Playing Games With GDP: China’s Growth Has Not Slowed To A Crawl – OpEd


GDP growth in the United States is always reported as an annual rate. This means that if the economy grew 0.5 percent from the first quarter to the second quarter, it would be universally reported as 2.0 percent growth, with reporters always giving the annual rate. This is basically four times the quarterly rate. (It’s actually the first quarter’s growth rate taken to the fourth power, but this will be the same for small numbers.)

This is a simple and obvious point. It is not something that is debated among reporters or economists, it is just a standard that has become universally accepted.

Many other countries do not report their growth numbers as annual rates. They report a quarter’s growth number at a quarterly rate. That is fine, there is nothing that makes the use of an annual rate better, the point is that everyone should know that the number is being reported as a quarterly rate, if that is the case.

I have often railed at news stories that have reported another country’s growth number, without telling readers that it is a quarterly rate. That obviously gives a very distorted picture.

Fareed Zakaria committed this sin today in a Washington Post column that told people that China’s economy is stuck in a rut. Zakaria told readers:

“China’s economy is in bad shape. Economic growth last quarter came in at 0.8 percent, putting China at risk of missing the government’s target for the year.”

Since Zakaria did give a link for his growth figure it was easy to click through and see that the 0.8 percent figure was in fact a quarterly growth rate. This translates into a 3.2 percent annual rate. Zakaria is right that this growth rate is a disappointment for China, but a 3.2 percent rate is very different from a 0.8 percent rate.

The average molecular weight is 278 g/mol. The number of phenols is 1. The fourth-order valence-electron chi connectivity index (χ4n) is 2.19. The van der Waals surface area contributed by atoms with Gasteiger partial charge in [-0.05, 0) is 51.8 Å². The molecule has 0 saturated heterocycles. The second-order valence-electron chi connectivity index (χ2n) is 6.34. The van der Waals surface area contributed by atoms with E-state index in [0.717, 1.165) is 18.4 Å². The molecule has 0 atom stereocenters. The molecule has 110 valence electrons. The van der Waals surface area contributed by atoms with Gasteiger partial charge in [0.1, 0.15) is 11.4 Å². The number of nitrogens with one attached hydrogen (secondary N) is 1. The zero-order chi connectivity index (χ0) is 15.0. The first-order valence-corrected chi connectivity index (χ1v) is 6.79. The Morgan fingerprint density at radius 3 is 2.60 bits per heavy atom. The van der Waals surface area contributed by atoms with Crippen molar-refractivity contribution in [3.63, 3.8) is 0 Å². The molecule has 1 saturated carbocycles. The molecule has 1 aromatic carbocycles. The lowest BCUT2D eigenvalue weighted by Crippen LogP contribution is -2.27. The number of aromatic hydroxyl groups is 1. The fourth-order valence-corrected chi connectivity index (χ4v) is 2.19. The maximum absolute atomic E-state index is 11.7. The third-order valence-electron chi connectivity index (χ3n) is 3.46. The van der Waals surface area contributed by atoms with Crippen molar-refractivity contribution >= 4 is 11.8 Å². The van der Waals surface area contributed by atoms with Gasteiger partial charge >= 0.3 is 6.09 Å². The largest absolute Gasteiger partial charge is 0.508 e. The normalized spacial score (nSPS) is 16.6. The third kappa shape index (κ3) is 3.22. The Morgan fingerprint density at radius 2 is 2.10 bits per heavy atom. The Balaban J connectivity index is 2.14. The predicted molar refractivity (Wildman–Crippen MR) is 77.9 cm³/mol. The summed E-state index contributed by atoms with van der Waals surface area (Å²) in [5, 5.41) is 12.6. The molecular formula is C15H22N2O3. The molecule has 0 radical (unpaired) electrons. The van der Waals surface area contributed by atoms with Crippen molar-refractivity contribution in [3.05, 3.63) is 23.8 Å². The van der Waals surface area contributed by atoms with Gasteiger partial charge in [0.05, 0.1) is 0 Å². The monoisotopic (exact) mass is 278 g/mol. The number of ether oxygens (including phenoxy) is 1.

I’m sure Zakaria is well aware of the distinction between a quarterly growth rate and an annual rate. I’m also sure he would not have made this sort of mistake on purpose. He could have made his point just fine using the actual number.

But it does reflect extraordinary sloppiness on Zakaria’s part, as well as the Post’s proofreading system, that this mistake was not caught before it found its way into print. I would hope that the Post would correct it, but I know that the Post’s opinion editors do not care about correcting mistakes.

This piece first appeared on Dean Baker’s Beat the Press blog.

Dean Baker

Dean Baker is the co-director of the Center for Economic and Policy Research (CEPR). He is the author of Plunder and Blunder: The Rise and Fall of the Bubble Economy.

2 thoughts on “Playing Games With GDP: China’s Growth Has Not Slowed To A Crawl – OpEd

  • August 9, 2023 at 12:22 pm

    Fareed clearly indicated the figure was a quarterly growth rate and not an annual one in his statement you quote in the article.. “Economic growth last QUARTER came in at 0.8 percent”

    The linked Reuters article he cited also clearly indicates they are quarterly growth rates they are covering.

    Should Fareed have done the math and converted Reuters’ reported quarterly rate into an annualized rate? Would that be enough to appease you and uphold this supposed “always annual” standard?

    A quick Google search for ‘GDP quarterly data’ shows countless recent articles of US News outlets reporting quarterly US and Global GDP data. Obviously, saying they are “always” reported as an annual rate in the US isn’t accurate.

    The only sin committed here was your attempt to smear the character of Fareed or the credibility of Post….

  • August 12, 2023 at 12:55 am

    @Jordan What an asinine comment. If you have been paying attention at all, Fareed Zakaria is a sycophant to the U.S. foreign policy establishment, which is essentially a gang of criminal thugs. China’s growth rate may be slowing, but this does not necessarily mean that the United States will remain the world’s sole superpower indefinitely. All previous empires throughout world history have risen and fallen. Get used to it.


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